The new chain of multi-specialty DCC hospitals will house highly skilled doctors and on-ground staff who will follow global standards of veterinary science. The hospital team will be led by renowned veteran vet Dr. Vinod Sharma, who is also credited with the honor of setting up India’s first blood bank for dogs. The team is also backed by an advisory board consisting of veterinarians from the US and Japan and receives support for matters ranging from hospital design to veterinarian training. The hospital will also impart personalized training programs for the skill development of practicing veterinarians.
Our core focus will rely on:-
- Superior customer experience
We think not only from the perspective of veterinarians, but also from the perspective of patients who use our hospitals. In addition to investing in hospital facilities, we have also made the necessary investments to make our customers’ hospital experience more comfortable.
- Providing seamless interaction between pet parents and vets
Our in-house developed software and smartphone applications allow customers to book appointments, receive reminders, fill out pre-visit questionnaires, receive pre and post-visit instructions, view past consultation records, and view payment history through our app/web portal to make their hospital experience easier. All medical records are recorded in software developed in-house as medical records and will also ensure transparency of medical fees.
- We emphasize evidence-based medicine, not intuition and experience.
We deal with each case based on global standard practices. Based on the owner’s subjective opinion and objective observations made by doctors and medical equipment, we will make an appropriate diagnosis and take the necessary actions.
5. What issues do you think are currently plaguing the Indian veterinary market ? How does India compare in terms of veterinary services on a global scale?
Shortage of skilled veterinarians is one of the key issues that need to be addressed quickly. As far as small animal practice is concerned, the shortage of veterinarians is expected to become more and more serious in the future.
When comparing the number of veterinarians engaged in small animal practice with the number of pets, one veterinarian in India has to care for about 7,000 pets. When a similar comparison is made in Japan, the ratio is about 1:1100.While the number of pets is expected to grow at an average rate of more than 11% per year, the number of veterinarians engaged in small animal practice is limited by the number of veterinary colleges, and it is difficult to expand the supply to meet the demand. It is estimated that the gap between supply and demand is becoming more serious, especially in regions other than urban areas.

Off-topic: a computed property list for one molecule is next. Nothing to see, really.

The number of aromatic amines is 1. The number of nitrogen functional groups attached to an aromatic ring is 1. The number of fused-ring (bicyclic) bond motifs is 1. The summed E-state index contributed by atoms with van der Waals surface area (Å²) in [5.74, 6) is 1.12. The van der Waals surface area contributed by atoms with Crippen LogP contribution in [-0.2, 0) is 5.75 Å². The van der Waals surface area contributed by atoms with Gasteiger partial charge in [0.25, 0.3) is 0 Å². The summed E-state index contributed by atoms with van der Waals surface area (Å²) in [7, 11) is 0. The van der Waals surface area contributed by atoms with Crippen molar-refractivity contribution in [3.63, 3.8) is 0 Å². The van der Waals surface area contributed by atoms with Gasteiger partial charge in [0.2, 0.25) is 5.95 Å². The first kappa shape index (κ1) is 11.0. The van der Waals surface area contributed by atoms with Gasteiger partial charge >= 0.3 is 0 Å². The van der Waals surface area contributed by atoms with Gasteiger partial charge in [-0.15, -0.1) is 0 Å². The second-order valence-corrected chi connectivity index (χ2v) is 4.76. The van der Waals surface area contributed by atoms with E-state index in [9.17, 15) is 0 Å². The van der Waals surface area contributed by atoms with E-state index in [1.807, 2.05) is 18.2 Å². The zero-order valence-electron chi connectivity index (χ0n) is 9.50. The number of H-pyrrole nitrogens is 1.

Another pain point in the pet care industry which needs to be improved is a more streamlined customer and veterinarian relationship. When we consider the history of small animal practice in India, we can see that it is still in its emerging stage. While the development of humanization trends mentioned above has been accelerating rapidly over the past few years, the speed of development of veterinary care has not been able to keep up with it. Not only the medical practice, but also the hospital experience itself should be updated to keep up with the times.
We believe that the pet care space in India t is still in its emerging stage but has a high potential for rapid growth in the future. If we simply compare the market size, it is about 19 billion dollars in the US and 3.5 billion dollars in Japan, while India has yet to reach such a scale. Even if we simply compare medical facilities, the number of hospitals equipped with advanced medical equipment such as CT/MRI is quite small, and it would be difficult to find a veterinary hospital that is a secondary treatment facility as defined in other countries.
The development of pet culture in India, small animal practice is undergoing rapid changes in India against the backdrop of humanization trends and the development of technology, especially the Internet. The development of veterinary care is not only due to the efforts of veterinarians, who are on the supply side, but also due to the changes in pet owners, who are on the demand side. I believe that both sides are facing a major turning point in the times we live in.
6. Going forward, are their plans to scale-up your presence in India?
In the near future, we would like to build the trust of the residents of the local community by providing the best services in the two hospitals we have opened in Delhi and Gurgaon. On the other hand, we understand that there are still many places where we can make a valuable contribution, and we would like to expand to about 10 hospitals by the end of 2023, keeping a close eye on the operation of the two hospitals. We need to continue to explore the possibility of expanding both in nearby cities such as Jaipur and Chandigarh and in metropolitan areas such as Mumbai and Bangalore.